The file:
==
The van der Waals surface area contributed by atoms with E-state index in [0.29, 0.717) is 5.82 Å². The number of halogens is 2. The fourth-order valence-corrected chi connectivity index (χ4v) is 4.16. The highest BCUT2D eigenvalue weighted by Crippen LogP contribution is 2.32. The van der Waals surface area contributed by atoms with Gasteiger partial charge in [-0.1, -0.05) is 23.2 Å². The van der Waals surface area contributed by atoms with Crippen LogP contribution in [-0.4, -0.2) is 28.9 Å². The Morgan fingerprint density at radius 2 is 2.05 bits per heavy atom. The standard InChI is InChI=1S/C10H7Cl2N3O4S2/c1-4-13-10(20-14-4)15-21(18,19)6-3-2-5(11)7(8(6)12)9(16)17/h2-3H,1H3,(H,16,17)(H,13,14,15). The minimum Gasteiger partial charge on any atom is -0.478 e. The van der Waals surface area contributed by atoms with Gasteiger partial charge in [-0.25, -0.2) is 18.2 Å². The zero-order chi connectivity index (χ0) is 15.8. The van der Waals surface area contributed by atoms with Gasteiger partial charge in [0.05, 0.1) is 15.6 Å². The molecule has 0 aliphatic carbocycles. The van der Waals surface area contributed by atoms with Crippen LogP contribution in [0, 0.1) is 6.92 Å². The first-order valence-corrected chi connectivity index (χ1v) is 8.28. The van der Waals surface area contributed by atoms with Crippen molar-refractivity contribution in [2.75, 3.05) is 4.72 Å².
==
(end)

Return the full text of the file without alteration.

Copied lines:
The van der Waals surface area contributed by atoms with E-state index in [0.29, 0.717) is 5.82 Å². The number of halogens is 2. The fourth-order valence-corrected chi connectivity index (χ4v) is 4.16. The highest BCUT2D eigenvalue weighted by Crippen LogP contribution is 2.32. The van der Waals surface area contributed by atoms with Gasteiger partial charge in [-0.1, -0.05) is 23.2 Å². The van der Waals surface area contributed by atoms with Crippen LogP contribution in [-0.4, -0.2) is 28.9 Å². The Morgan fingerprint density at radius 2 is 2.05 bits per heavy atom. The standard InChI is InChI=1S/C10H7Cl2N3O4S2/c1-4-13-10(20-14-4)15-21(18,19)6-3-2-5(11)7(8(6)12)9(16)17/h2-3H,1H3,(H,16,17)(H,13,14,15). The minimum Gasteiger partial charge on any atom is -0.478 e. The van der Waals surface area contributed by atoms with Gasteiger partial charge in [-0.25, -0.2) is 18.2 Å². The zero-order chi connectivity index (χ0) is 15.8. The van der Waals surface area contributed by atoms with Gasteiger partial charge in [0.05, 0.1) is 15.6 Å². The molecule has 0 aliphatic carbocycles. The van der Waals surface area contributed by atoms with Crippen LogP contribution in [0, 0.1) is 6.92 Å². The first-order valence-corrected chi connectivity index (χ1v) is 8.28. The van der Waals surface area contributed by atoms with Crippen molar-refractivity contribution in [2.75, 3.05) is 4.72 Å².